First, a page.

In the common law, a trust is a type of ownership (of real property, personal property, money or other valuables) where one or more persons controls the property (the trustees) for the benefit of one or more other people (the beneficiaries). Trusts are created in one of two ways:
- An explicit trust, where there is a clear intention to set up a trust; or
- An implied trust, where the circumstances create an obligation to act as if a trust exists
A trust does not exist merely because there is a fiduciary duty. For example, depositing money into a bank account does not create a trust even though the bank is being "trusted" with the money and must deal with it in a prudent manner. At law, that money still belongs to the depositor and must usually be returned on demand or on notice. Similarly, shareholders in a corporation are not beneficiaries of a trust, even though the directors and managers of the corporation must use the money provided by shareholders for the benefit of the shareholder - no trust exists because there is no obligation to ever return the money provided by the shareholder.
Hallmarks of a trust are generally:
- That the trustee has the authority to deal with the property in the trust as they see fit, without the permission of the beneficiary as long as it is consistent with the intention of the trust.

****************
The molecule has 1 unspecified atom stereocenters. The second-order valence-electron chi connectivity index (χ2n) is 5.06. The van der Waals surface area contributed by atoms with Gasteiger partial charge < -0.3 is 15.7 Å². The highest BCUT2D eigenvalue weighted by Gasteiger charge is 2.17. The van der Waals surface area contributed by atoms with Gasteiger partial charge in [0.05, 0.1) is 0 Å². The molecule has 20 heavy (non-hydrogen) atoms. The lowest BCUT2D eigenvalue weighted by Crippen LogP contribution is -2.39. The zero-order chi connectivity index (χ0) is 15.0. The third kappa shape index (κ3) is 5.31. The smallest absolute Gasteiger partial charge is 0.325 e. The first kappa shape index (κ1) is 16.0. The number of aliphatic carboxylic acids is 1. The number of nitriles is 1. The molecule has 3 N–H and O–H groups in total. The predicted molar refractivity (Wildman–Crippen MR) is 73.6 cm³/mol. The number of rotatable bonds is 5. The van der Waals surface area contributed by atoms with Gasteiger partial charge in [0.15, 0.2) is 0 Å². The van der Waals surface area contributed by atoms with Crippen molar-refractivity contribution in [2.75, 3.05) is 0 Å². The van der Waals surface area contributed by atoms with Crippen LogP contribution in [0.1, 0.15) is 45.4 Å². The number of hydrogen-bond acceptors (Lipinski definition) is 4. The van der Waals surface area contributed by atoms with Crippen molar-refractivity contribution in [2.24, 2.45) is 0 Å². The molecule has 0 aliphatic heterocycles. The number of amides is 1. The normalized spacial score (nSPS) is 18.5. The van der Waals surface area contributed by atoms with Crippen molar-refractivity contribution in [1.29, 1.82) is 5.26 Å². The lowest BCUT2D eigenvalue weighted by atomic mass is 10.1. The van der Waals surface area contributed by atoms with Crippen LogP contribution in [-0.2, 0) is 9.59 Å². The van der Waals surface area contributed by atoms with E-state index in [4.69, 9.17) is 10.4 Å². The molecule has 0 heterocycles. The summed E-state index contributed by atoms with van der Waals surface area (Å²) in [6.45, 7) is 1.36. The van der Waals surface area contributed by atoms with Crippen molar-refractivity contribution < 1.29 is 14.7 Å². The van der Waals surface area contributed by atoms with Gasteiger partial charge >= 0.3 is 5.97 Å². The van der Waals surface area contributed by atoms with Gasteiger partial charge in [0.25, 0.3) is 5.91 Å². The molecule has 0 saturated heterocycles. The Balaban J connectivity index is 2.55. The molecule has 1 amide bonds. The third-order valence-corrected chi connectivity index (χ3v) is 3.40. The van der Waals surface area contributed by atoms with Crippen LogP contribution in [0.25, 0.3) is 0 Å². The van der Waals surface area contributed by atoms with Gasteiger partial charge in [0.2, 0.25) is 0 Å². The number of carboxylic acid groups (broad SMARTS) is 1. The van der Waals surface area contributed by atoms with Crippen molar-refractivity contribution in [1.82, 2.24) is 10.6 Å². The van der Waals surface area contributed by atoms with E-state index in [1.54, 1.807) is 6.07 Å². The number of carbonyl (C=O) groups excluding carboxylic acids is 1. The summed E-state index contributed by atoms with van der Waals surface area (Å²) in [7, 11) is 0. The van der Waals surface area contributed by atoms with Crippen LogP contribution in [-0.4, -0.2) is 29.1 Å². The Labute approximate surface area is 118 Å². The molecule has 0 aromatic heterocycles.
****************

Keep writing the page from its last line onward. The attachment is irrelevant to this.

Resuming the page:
- The beneficiary is entitled, on adequate notice, to an accounting of the property in a trust.
- That, at some point in the future, the beneficiary will be entitled to payment from the trust or delivery of all the property in the trust and may legally enforce the payment or delivery at law.
For example, a wealthy person may place all their property within a trust during their lifetime. They may be both the trustee and beneficiary during their lifetime, but on their death another person becomes the trustee and uses the property for the wealthy person's beneficiaries. This is usually common to avoid complications like estate taxes or the prohibition against disinheriting a spouse.
A trust has a distinct legal personality apart from its founder, trustees and beneficiaries. Since it is not a corporation, it is not subject to reporting requirements.
- Lawyers typically have a "trust account". It can be used to hold money for a client for several purposes, such as security against payment of the lawyer's account, or as a deposit against a purchase of property. It is also not uncommon for a lawyer to set up a trust account for an estate in order to hold money pending distribution to the beneficaries as property is sold from the estate. In addition, if ownership of money is in dispute, a lawyer can also hold such money in a trust account until the dispute is settled.
- During a marital breakdown, if property is held by one of the spouses and it is likely it will have to be split during the subsequent divorce, there is an implied trust where the spouse with control over the property may not deal with it in a manner inconsistent with the interests of the other spouse. If they sell such property, they must generally retain any proceeds that may have to be distributed to the other spouse.
The trust does not exist under civil codes, which did not recognize the distinction between a trustee and a true owner and has no remedy to a beneficiary. However, in modern times, civil code legal systems have developed the patrimony of affectation, which is similar.